The telling of this story always put my aunt into great good-humour, and she promised at the end of it to pay for the new setting of the diamond; desiring me to take it on my arrival in London to the great jeweller, Mr. Polonius, and send her the bill. “The fact is,” said she, “that the gold in which the thing is set is worth five guineas at the very least, and you can have the diamond reset for two. However, keep the remainder, dear Sam, and buy yourself what you please with it.”

With this the old lady bade me adieu. The clock was striking twelve as I walked down the village, for the story of Mulcahy always took an hour in the telling, and I went away not quite so downhearted as when the present was first made to me. “After all,” thought I, “a diamond-pin is a handsome thing, and will give me a distingue air, though my clothes be never so shabby”— and shabby they were without any doubt. “Well,” I said, “three guineas, which I shall have over, will buy me a couple of pairs of what-d’ye-call-‘ems;” of which, entre nous, I was in great want, having just then done growing, whereas my pantaloons were made a good eighteen months before.

Well, I walked down the village, my hands in my breeches pockets; I had poor Mary’s purse there, having removed the little things which she gave me the day before, and placed them — never mind where: but look you, in those days I had a heart, and a warm one too. I had Mary’s purse ready for my aunt’s donation, which never came, and with my own little stock of money besides, that Mrs. Hoggarty’s card parties had lessened by a good five-and-twenty shillings, I calculated that, after paying my fare, I should get to town with a couple of seven-shilling pieces in my pocket.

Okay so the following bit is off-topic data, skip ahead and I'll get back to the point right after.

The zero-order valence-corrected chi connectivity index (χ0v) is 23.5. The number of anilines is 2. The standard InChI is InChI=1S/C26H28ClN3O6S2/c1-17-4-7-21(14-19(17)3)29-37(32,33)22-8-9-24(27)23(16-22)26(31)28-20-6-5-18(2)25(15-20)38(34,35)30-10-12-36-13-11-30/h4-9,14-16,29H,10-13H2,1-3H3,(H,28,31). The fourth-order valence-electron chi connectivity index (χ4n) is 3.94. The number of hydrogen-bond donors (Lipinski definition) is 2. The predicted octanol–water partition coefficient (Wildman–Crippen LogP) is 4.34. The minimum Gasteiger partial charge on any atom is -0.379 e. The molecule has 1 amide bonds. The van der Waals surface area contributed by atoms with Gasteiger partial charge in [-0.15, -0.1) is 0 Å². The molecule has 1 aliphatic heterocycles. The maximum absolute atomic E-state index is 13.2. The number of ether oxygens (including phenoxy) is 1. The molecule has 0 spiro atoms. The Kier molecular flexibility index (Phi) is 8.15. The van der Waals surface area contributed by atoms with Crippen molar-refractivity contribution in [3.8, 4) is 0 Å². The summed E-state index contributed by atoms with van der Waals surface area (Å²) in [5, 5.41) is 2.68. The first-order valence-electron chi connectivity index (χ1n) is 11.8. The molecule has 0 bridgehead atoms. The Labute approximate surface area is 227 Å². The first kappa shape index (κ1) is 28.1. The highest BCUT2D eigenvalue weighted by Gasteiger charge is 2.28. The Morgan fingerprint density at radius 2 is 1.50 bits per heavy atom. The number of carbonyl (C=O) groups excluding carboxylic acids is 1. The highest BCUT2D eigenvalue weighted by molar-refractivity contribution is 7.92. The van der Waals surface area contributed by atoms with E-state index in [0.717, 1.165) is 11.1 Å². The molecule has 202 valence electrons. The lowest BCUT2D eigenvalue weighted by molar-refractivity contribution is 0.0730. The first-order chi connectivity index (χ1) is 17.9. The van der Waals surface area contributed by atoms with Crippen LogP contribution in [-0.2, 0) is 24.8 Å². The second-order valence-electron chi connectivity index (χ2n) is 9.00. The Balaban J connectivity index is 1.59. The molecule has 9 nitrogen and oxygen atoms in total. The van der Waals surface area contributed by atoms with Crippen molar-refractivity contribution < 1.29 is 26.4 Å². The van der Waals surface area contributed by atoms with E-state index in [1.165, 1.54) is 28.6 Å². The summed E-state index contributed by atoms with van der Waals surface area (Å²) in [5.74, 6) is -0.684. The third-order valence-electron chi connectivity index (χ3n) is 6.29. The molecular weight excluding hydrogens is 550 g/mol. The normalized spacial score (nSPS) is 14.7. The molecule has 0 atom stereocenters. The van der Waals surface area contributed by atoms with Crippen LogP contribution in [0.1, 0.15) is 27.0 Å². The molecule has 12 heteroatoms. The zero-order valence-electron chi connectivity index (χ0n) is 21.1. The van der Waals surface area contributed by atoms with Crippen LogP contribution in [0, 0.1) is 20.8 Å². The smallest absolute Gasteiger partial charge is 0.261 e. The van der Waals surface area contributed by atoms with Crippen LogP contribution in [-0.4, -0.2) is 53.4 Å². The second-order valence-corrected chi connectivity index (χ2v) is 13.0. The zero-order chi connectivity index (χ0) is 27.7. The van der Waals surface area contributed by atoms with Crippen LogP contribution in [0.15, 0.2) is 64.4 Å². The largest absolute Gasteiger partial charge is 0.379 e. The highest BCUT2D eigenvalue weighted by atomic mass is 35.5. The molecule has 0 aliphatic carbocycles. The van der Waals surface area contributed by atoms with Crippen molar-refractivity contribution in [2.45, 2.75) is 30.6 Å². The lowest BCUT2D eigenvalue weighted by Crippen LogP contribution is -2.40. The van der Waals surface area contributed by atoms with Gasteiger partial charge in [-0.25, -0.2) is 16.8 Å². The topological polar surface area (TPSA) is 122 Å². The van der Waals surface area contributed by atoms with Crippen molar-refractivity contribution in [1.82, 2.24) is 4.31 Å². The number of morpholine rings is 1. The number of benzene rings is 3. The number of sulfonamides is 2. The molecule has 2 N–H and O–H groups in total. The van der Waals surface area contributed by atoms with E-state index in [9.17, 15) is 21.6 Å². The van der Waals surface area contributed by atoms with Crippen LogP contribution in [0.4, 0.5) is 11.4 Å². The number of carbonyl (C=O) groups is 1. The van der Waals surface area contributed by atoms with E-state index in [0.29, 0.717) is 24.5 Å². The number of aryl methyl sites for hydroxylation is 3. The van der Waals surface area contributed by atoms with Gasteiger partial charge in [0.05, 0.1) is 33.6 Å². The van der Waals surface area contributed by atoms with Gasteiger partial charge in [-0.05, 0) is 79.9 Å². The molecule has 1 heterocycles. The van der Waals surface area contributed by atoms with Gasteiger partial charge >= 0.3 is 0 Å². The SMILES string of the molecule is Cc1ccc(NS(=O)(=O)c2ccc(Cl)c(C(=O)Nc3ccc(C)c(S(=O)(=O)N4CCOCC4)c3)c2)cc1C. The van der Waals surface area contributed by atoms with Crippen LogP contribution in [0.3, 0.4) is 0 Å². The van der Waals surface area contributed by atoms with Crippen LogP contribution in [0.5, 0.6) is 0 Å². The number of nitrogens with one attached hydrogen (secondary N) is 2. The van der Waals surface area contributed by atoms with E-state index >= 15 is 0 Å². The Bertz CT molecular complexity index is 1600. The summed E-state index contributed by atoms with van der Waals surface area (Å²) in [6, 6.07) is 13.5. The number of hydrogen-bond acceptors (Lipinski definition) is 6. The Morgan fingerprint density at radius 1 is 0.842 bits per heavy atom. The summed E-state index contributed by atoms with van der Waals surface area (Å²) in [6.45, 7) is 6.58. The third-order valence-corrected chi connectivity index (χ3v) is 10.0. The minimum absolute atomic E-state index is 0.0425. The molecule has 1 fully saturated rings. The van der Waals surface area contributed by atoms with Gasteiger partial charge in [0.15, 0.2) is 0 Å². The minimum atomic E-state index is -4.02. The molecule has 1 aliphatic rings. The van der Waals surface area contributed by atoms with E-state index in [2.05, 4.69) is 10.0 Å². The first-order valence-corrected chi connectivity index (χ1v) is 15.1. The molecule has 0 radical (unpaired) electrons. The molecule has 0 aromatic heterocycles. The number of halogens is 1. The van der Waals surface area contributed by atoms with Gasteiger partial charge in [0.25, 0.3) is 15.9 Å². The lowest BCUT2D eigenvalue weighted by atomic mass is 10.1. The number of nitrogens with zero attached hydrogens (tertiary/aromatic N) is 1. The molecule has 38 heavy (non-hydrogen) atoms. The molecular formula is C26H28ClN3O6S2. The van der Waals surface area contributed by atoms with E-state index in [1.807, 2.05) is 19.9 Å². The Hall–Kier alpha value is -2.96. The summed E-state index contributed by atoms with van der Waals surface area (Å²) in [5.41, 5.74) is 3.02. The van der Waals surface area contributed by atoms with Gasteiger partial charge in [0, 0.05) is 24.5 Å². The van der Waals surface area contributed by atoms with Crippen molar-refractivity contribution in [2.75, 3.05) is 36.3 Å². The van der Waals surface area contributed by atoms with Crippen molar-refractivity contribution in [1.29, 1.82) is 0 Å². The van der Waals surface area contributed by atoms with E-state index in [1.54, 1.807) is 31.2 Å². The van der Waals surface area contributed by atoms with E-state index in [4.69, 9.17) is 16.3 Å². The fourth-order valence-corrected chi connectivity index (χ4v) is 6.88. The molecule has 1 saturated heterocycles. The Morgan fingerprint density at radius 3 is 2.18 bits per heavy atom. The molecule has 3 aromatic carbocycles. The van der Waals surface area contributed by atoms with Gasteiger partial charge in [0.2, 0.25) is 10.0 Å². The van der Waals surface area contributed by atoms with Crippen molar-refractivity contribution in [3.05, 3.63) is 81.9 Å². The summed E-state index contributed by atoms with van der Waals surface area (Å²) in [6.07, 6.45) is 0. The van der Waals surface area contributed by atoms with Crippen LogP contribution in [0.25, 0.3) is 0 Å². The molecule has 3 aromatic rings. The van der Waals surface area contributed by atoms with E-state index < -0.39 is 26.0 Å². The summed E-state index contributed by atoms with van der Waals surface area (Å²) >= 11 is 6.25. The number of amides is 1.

I walked down the village at a deuce of a pace; so quick that, if the thing had been possible, I should have overtaken ten o’clock that had passed by me two hours ago, when I was listening to Mrs. H.‘s long stories over her terrible Rosolio. The truth is, at ten I had an appointment under a certain person’s window, who was to have been looking at the moon at that hour, with her pretty quilled nightcap on, and her blessed hair in papers.

There was the window shut, and not so much as a candle in it; and though I hemmed and hawed, and whistled over the garden paling, and sang a song of which Somebody was very fond, and even threw a pebble at the window, which hit it exactly at the opening of the lattice — I woke no one except a great brute of a house-dog, that yelled, and howled, and bounced so at me over the rails, that I thought every moment he would have had my nose between his teeth.

So I was obliged to go off as quickly as might be; and the next morning Mamma and my sisters made breakfast for me at four, and at five came the “True Blue” light six-inside post-coach to London, and I got up on the roof without having seen Mary Smith.

As we passed the house, it did seem as if the window curtain in her room was drawn aside just a little bit. Certainly the window was open, and it had been shut the night before: but away went the coach; and the village, cottage, and the churchyard, and Hicks’s hayricks were soon out of sight.

* * * * *

“My hi, what a pin!” said a stable-boy, who was smoking a cigar, to the guard, looking at me and putting his finger to his nose.

The fact is, that I had never undressed since my aunt’s party; and being uneasy in mind and having all my clothes to pack up, and thinking of something else, had quite forgotten Mrs. Hoggarty’s brooch, which I had stuck into my shirt-frill the night before.

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Last updated Tuesday, March 4, 2014 at 19:07